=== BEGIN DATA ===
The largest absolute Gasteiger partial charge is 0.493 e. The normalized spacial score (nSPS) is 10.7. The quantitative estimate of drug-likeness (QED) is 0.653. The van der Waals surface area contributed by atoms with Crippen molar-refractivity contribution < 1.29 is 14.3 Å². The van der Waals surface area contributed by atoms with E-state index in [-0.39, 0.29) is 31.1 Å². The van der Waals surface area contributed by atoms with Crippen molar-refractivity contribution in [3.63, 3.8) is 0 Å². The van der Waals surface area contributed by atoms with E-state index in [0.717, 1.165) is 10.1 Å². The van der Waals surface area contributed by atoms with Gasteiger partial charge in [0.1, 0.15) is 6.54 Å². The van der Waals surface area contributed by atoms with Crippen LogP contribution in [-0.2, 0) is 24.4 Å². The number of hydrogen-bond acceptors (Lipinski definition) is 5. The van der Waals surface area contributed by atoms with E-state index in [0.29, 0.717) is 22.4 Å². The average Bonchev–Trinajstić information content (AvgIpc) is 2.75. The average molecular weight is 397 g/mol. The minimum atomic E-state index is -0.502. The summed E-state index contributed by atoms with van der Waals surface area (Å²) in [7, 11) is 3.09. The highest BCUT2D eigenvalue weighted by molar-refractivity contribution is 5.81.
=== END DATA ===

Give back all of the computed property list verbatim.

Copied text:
The largest absolute Gasteiger partial charge is 0.493 e. The normalized spacial score (nSPS) is 10.7. The quantitative estimate of drug-likeness (QED) is 0.653. The van der Waals surface area contributed by atoms with Crippen molar-refractivity contribution < 1.29 is 14.3 Å². The van der Waals surface area contributed by atoms with E-state index in [-0.39, 0.29) is 31.1 Å². The van der Waals surface area contributed by atoms with Crippen molar-refractivity contribution in [3.63, 3.8) is 0 Å². The van der Waals surface area contributed by atoms with E-state index in [0.717, 1.165) is 10.1 Å². The van der Waals surface area contributed by atoms with Gasteiger partial charge in [0.1, 0.15) is 6.54 Å². The van der Waals surface area contributed by atoms with Crippen LogP contribution in [-0.2, 0) is 24.4 Å². The number of hydrogen-bond acceptors (Lipinski definition) is 5. The van der Waals surface area contributed by atoms with E-state index in [0.29, 0.717) is 22.4 Å². The average Bonchev–Trinajstić information content (AvgIpc) is 2.75. The average molecular weight is 397 g/mol. The minimum atomic E-state index is -0.502. The summed E-state index contributed by atoms with van der Waals surface area (Å²) in [7, 11) is 3.09. The highest BCUT2D eigenvalue weighted by molar-refractivity contribution is 5.81.